Diverticulitis & 3 Diet Tips to Prevent Bowel Disease

Excruciating abdominal pain and intestines literally bursting open followed by surgery with extended hospital stays are just a few of the complications of  diverticulitis. This is an all too common condition that causes hundreds of thousands of people to be hospitalized each year. 

Like so many of the major diseases that face our society today, the risk of diverticulitis can be significantly lowered by diet changes, weight loss, and increasing physical activity (1).

Heres all you need to know about what diverticulitis is and how you can help to prevent it from happening to you. 

What is Diverticulosis? 

Diverticulitis starts with diverticulosis.

Diverticulosis is a condition that involves the development of small outpockets in the lining of your intestine, called diverticula. These most frequently form in the large intestine, also referred to as the colon.

Most people can’t tell they have diverticulosis.

Diverticulosis doesn’t usually cause people to suffer from any symptoms.

Sometimes it can cause painless rectal bleeding. Rarely it may cause mild abdominal discomfort, bloating or gas. 

What is Diverticulitis? 

Diverticulitis is a common condition that causes hundreds of thousands of people to be hospitalized each year and costs over 2 billion in the United States annually. This disease that affects so many people also tends to recur. About  20% of people who get diverticulitis once will be affected by it again in the future (2).

Diverticulitis occurs when one or more of the diverticula becomes infected.

It is most often formally diagnosed by a CT scan. While it more frequently occurs in older individuals, it is becoming increasingly more common in younger adults. More recent research suggests that only 4% of people with diverticulosis end up developing diverticulitis. However because diverticulosis is so common, diverticulitis still seems to occur on a regular basis (3). 

Diverticulitis Symptoms

Symptoms of diverticulitis include: 

  • Fever 
  • Abdominal Pain (most commonly to the left side) 
  • Nausea and Vomiting 
  • Constipation or Diarrhea 

How sick people feel can vary tremendously. Sometimes these symptoms are mild and can be treated at home. Others can become extremely ill and require hospitalization, especially if they have complications.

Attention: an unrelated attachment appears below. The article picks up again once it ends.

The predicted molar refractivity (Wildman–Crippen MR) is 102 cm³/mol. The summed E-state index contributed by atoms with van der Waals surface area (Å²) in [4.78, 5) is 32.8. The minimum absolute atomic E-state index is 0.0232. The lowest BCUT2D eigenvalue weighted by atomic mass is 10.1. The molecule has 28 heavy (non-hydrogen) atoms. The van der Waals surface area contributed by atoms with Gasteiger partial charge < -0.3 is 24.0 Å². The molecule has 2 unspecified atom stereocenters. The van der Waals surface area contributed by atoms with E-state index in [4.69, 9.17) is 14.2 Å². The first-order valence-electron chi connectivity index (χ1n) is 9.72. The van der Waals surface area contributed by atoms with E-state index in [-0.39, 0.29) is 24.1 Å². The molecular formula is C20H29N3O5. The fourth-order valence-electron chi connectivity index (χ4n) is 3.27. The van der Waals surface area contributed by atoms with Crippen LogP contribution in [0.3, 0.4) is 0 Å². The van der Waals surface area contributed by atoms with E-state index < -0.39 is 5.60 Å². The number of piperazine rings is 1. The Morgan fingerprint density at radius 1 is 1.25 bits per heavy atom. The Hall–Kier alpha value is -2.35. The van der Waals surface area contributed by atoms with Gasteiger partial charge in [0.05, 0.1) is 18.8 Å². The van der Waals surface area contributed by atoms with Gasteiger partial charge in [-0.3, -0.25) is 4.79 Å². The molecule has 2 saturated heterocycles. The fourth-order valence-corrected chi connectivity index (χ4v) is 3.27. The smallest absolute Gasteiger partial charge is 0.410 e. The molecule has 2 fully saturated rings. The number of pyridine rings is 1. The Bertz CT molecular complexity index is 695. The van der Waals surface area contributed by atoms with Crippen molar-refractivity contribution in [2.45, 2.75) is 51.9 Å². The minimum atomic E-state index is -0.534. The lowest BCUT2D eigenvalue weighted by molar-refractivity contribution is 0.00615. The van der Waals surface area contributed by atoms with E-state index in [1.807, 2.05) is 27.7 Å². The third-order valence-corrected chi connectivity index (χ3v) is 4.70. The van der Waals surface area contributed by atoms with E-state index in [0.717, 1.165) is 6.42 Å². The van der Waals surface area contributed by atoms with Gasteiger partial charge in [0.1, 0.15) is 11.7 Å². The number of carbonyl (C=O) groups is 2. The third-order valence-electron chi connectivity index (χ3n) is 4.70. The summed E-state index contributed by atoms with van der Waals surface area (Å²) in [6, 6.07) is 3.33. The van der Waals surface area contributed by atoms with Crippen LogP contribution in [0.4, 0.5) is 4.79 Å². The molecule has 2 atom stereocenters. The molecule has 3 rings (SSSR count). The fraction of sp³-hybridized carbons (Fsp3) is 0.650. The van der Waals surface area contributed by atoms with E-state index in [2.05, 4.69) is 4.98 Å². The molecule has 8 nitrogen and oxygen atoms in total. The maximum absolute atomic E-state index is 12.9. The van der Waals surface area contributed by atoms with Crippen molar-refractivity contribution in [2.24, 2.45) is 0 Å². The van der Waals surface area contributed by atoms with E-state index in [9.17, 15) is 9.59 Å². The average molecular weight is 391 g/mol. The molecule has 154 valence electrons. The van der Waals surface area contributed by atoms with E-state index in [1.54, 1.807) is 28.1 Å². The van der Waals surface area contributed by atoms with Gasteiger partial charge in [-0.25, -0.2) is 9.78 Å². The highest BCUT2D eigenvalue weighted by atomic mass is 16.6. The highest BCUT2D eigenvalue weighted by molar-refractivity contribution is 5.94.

Diverticulitis Complications 

Up to 25% of people with diverticulitis develop some form of complication. Some of these can be life threatening and many require surgical interventions. The most common complications are described below. 

Diverticular Abscess

This is a collection of pus in the infected diverticular pocket. 

Diverticular Perforation 

Diverticular perforation occurs when the colon wall bursts into the abdominal cavity.  

Bowel Obstruction 

Diverticulitis can cause a blockage in the intestines which prevents them from functioning properly. 


Fistula formation is the development of an abnormal pathway between two body parts. This often requires surgical repair. 

What Causes Diverticulitis? 

While it does seem there is some genetic component to developing diverticulitis, most of the risk factors listed below involve lifestyle choices we have the power to control (4, 5). 

  1. Obesity 
  2. Low Fiber Diet 
  3. Sedentary Lifestyle 
  4. High Animal Fat Diet (high red meat consumption)  
  5. Smoking
  6. Medications (nsaids, steroids and opiates) 

How to Treat Diverticulitis 

While diverticulitis should be addressed at its core through dietary changes, exercise and weight loss,  acute diverticulitis may require more immediate medical attention.  

Uncomplicated Diverticulitis Treatment 

Uncomplicated diverticulitis is most commonly treated with antibiotics and pain management.

Most people with uncomplicated diverticulitis can take antibiotics at home for 7-10 days without needing to be admitted to the hospital.